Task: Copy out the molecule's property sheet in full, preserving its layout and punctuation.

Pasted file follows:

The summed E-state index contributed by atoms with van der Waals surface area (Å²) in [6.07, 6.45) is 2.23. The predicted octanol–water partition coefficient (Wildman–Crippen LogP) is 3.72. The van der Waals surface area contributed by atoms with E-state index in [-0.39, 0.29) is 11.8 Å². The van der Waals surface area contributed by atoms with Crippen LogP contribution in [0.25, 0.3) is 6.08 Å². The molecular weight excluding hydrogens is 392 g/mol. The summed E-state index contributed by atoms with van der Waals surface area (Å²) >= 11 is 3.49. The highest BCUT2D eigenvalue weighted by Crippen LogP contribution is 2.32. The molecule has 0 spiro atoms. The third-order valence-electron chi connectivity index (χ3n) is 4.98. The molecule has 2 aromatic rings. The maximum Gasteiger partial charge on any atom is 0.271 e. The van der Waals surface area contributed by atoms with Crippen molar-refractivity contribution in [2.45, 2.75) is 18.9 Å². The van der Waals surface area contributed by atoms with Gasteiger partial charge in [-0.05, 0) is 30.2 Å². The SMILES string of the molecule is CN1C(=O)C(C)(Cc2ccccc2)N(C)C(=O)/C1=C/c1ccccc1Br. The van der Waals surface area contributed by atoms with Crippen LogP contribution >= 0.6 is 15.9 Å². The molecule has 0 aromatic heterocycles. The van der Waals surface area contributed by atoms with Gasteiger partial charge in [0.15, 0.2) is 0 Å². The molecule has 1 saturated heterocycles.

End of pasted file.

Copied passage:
The summed E-state index contributed by atoms with van der Waals surface area (Å²) in [6.07, 6.45) is 2.23. The predicted octanol–water partition coefficient (Wildman–Crippen LogP) is 3.72. The van der Waals surface area contributed by atoms with E-state index in [-0.39, 0.29) is 11.8 Å². The van der Waals surface area contributed by atoms with Crippen LogP contribution in [0.25, 0.3) is 6.08 Å². The molecular weight excluding hydrogens is 392 g/mol. The summed E-state index contributed by atoms with van der Waals surface area (Å²) >= 11 is 3.49. The highest BCUT2D eigenvalue weighted by Crippen LogP contribution is 2.32. The molecule has 0 spiro atoms. The third-order valence-electron chi connectivity index (χ3n) is 4.98. The molecule has 2 aromatic rings. The maximum Gasteiger partial charge on any atom is 0.271 e. The van der Waals surface area contributed by atoms with Crippen molar-refractivity contribution in [2.45, 2.75) is 18.9 Å². The van der Waals surface area contributed by atoms with Gasteiger partial charge in [-0.05, 0) is 30.2 Å². The SMILES string of the molecule is CN1C(=O)C(C)(Cc2ccccc2)N(C)C(=O)/C1=C/c1ccccc1Br. The van der Waals surface area contributed by atoms with Crippen LogP contribution >= 0.6 is 15.9 Å². The molecule has 0 aromatic heterocycles. The van der Waals surface area contributed by atoms with Gasteiger partial charge in [0.15, 0.2) is 0 Å². The molecule has 1 saturated heterocycles.